“Take your oxycodone. We have to be at the doctor’s for the post-op exam at 10 to have the drains removed, and you don’t want to be in pain.”
From the Veterinarian, I learned that there is pain that kills you, and everything else is tolerable, unless excessive blood loss is involved. Yes, I’m the woman who spent two hours in the oral surgeon’s chair having her wisdom teeth removed with Novocaine only. I’d rather be in pain than risk opiate addiction, but bossy Nurse Ratched was right. I swallowed the oxycodone and slept like a baby on my back, chest covered in icepacks. Hmmm…I could get used to this stuff.
Night and day, the second day.
I was unconscious until the Dog woke me at 6:45 to eat. I ate my tea and toast and obediently swallowed my oxycodone. Since I couldn’t lift my arms over my head, I wrestled my bandaged self into a button-up-the-front shirtdress. Easy in, easy out, I thought. I settled in the car, reclined, with the icepacks tucked into the front of my dress, for the 30 minute drive to the surgeon’s office.
In the exam room, the Daughter helped me wrestle back out of my dress and into a soft cotton gown. I was still pain-free and hopped onto the exam table, shivering under a draft of cooled air. She took a seat by the door with a good view of the table.
“Good morning, ladies,” the surgeon greeted us. “You don’t look like a woman who just had surgery.” He shook our hands, helped me lay back on the table, and snapped on a pair of latex gloves.
“What should I look like?”
“A lot worse than you do. So, let’s see what we have here.” He unzipped and unhooked the bra, cut away the gauze bandages, and removed the drains. “Well, the incisions look fine, but I see we have some blistering.” He pulled out a stainless probe.
“Can you feel this?” He touched my right nipple.
“Yes.” He touched the left one. “Um, no.”
“That’s ok. It takes a little time for all the nerves to reconnect.”
“Now, I’m going to open these blisters.” I glanced up at the Daughter, who was stretching her neck for a better view and suddenly grinning maniacally. He picked up forceps and a scalpel and then swiftly clipped away the dead skin on my right breast. My Daughter the nurse grimaced.
“Hmm…” he studied the wound. “That’s pretty deep, but it should heal. The dressing will need to be changed once a day, so you’ll need to come back tomorrow. Let’s look at the other one…OK, this one’s not as bad. The blisters are on the areola and underneath.” He stood up and looked at me seriously.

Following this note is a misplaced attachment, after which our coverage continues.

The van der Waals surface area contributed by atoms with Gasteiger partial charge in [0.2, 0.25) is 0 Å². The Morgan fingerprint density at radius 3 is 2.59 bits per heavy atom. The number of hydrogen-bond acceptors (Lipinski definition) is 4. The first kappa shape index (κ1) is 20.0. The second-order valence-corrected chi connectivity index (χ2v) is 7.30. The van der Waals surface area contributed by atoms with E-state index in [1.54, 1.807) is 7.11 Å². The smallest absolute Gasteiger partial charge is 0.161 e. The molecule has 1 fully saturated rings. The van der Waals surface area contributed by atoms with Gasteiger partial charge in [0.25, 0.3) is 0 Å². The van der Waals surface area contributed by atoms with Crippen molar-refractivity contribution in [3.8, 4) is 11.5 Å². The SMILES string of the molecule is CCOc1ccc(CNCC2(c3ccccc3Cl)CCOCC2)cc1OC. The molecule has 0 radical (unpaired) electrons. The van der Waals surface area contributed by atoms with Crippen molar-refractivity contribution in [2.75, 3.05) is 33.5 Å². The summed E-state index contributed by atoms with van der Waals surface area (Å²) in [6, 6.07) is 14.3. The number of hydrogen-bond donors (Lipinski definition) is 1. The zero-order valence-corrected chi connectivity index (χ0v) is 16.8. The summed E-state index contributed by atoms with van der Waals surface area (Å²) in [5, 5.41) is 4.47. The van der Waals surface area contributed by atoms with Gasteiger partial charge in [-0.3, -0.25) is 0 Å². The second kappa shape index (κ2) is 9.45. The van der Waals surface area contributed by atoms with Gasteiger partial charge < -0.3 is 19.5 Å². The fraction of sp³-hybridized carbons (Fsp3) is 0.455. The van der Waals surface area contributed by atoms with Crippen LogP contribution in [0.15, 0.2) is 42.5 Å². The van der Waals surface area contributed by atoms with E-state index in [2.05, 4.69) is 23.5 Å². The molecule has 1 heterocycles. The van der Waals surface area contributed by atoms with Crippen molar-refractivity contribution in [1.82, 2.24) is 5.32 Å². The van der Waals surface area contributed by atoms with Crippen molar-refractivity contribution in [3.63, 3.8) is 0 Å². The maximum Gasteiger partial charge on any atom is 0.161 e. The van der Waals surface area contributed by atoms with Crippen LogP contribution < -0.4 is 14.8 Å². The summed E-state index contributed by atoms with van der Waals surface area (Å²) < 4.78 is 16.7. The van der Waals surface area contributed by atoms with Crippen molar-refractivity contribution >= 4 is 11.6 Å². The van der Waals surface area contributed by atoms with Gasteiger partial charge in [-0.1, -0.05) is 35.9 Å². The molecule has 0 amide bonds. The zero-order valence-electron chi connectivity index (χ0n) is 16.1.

“Now, I explained that this happens rarely, when circulation slows during the procedure, but it does happen and has happened here.” He seemed apologetic. “It should heal just fine, but the scarring may be more obvious.”
“OK, I get that,” I answered. “Just tell me how to deal with it.”
Having spent over 30 years in veterinary medicine, I have acquired more than a little knowledge of how medicine works, even human medicine. Sometimes, sh*t happens. He rebandaged the wounds, hooked and zipped me back into the bra, gave us instructions, and told me to return the next day for a dressing change.
“You really don’t look like a woman who just had surgery,” he shook his head and left us in the exam room.
“So, how bad does it look to you?” I asked the Daughter, when we were back in the car and headed to her apartment to check on her cats.
“It looks pretty bad, Mom.” She sees a lot of patients after breast reconstruction surgery in the critical care unit.
“Bad, as in life-threatening bad?”
“No, but it’s serious.”
“Oh.” We waited in silence at a stoplight. OK. Of late, everything else in my life was complicated, why should this be any different? Minor detail, relatively speaking.
“Just get on with it,” the Shrew in my head hissed.
“Lunch. Today, I want McDonald’s. I need a Big Mac, I think,” I demanded. “A Big Mac Meal. I need fries.” You can’t keep a tough girl down, especially when tasty, salty, greasy food makes her feel so much better.
“And a large, real Coke.”
Just get on with it.
[To be continued.]